Sharing Stories of Service: Curtis McGrath OAM, From the military to the sporting arena

Curtis McGrath OAM, was born in New Zealand and grew up spending a very active outdoors childhood in both New Zealand and Australia. When he was just 18 years old, he enlisted in the Australian Army. His immediate focus was on becoming a combat engineer. This role involves a diverse range of duties including building structures for both the military and local populations and the clearing of land mines and booby traps.

In 2012, Curtis was deployed to the Urozgan Province, Afghanistan, with the 6th Engineer Support Regiment. Three months into a six month deployment, he was severely injured when an improvised explosive device detonated beneath him. His troop had been tasked with clearing an access road of a large boulder. The explosion occurred when he was walking over what he thought was previously searched and cleared ground. He lost his right leg at the knee and his left leg below the knee. He also suffered broken bones in his left hand and wrist, perforated eardrums and numerous burns and lacerations.

Curtis McGrath recovering at the hospital.

In the terrifying and confusing moments that followed Curtis drew on his combat first aid training, asking his fellow soldiers to apply tourniquets to stem the flow of blood and administer morphine for the pain. His comrades then carried him back to base to wait for a helicopter to airlift him to hospital for life saving surgeries.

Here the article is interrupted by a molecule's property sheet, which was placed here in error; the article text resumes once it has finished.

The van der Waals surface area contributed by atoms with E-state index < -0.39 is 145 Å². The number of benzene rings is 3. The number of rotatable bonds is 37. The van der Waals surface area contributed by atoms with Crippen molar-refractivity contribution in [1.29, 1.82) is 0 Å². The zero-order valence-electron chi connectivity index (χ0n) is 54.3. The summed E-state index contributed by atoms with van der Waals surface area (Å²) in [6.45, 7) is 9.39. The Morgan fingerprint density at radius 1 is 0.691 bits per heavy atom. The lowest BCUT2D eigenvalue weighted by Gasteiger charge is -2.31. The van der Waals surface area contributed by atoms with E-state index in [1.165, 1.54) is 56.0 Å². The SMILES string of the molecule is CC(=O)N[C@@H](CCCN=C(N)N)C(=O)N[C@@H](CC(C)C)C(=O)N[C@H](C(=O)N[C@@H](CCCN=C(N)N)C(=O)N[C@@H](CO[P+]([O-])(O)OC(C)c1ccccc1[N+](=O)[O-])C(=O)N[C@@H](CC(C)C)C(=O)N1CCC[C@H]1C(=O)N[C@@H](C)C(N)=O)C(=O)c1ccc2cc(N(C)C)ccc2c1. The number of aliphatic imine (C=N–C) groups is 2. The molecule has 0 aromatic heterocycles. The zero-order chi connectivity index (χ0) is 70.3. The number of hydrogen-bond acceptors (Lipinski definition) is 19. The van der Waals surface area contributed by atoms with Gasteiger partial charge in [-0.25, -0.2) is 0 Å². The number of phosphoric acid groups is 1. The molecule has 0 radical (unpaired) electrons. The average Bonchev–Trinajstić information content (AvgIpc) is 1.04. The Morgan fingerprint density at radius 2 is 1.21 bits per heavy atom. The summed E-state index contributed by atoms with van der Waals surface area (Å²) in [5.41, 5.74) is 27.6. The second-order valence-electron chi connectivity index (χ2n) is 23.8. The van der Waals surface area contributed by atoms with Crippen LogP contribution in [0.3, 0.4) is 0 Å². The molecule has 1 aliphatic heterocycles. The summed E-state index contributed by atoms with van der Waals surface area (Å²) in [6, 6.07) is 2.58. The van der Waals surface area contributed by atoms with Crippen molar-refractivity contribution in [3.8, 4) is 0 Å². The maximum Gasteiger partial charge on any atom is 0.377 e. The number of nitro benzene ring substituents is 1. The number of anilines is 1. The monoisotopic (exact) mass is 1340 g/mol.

Fully understanding the situation he was finding himself in, Curtis joked with his rescuers that they would see him in the Paralympics one day and after rehabilitation he set his mind to making that a reality. Three months into his recovery, Curtis managed to be upstanding on prosthetic legs for the welcome home of the rest of the troops he served with.

Curtis McGrath welcome home.

This was a very important moment for him. One year after the injuries that would dramatically change his life, Curtis participated in a 1000 km paddle from Sydney to Brisbane with his father, Paul, to raise funds for the veterans’ charity, Mates4Mates. This charity supports those impacted by their service in the Australian military. It focuses on changing the lives of current and ex-serving Australian Defence Force members and their families.

Swimming and canoeing formed part of his rehabilitation and later became his elite sporting focus. He won 3 gold medals for swimming events at the United States Marine Games in San Diego. Since then Curtis has participated in and won Paracanoe events in World Cups and World championships from 2014 onwards.

The pinnacle of most sports is competing at the Olympic level. Curtis had his Paralympic debut in Rio De Janeiro, Brazil in 2016. Here he won a gold in the 200m KL2 Paracanoe event.

Curtis McGrath wins the gold medal at Rio 2016.

He has since backed that up with two gold medals at the Tokyo 2020 Paralympic Games that were postponed and held in 2021. His success was in both the 200m KL2 and the 200m VL3 categories.

Rest is also a very important part of elite sport training program. Curtis is taking this year to rest, recuperate and prepare for his training for the 2024 Paralympics.

Curtis McGrath’s digital story can be viewed on the interactive screens in Anzac Square Memorial Galleries in Brisbane.

This year we will be featuring 15 stories of service personnel from WWI to present. We encourage you to share your stories of service with us. To learn more about this campaign and how you can contribute, visit our website.

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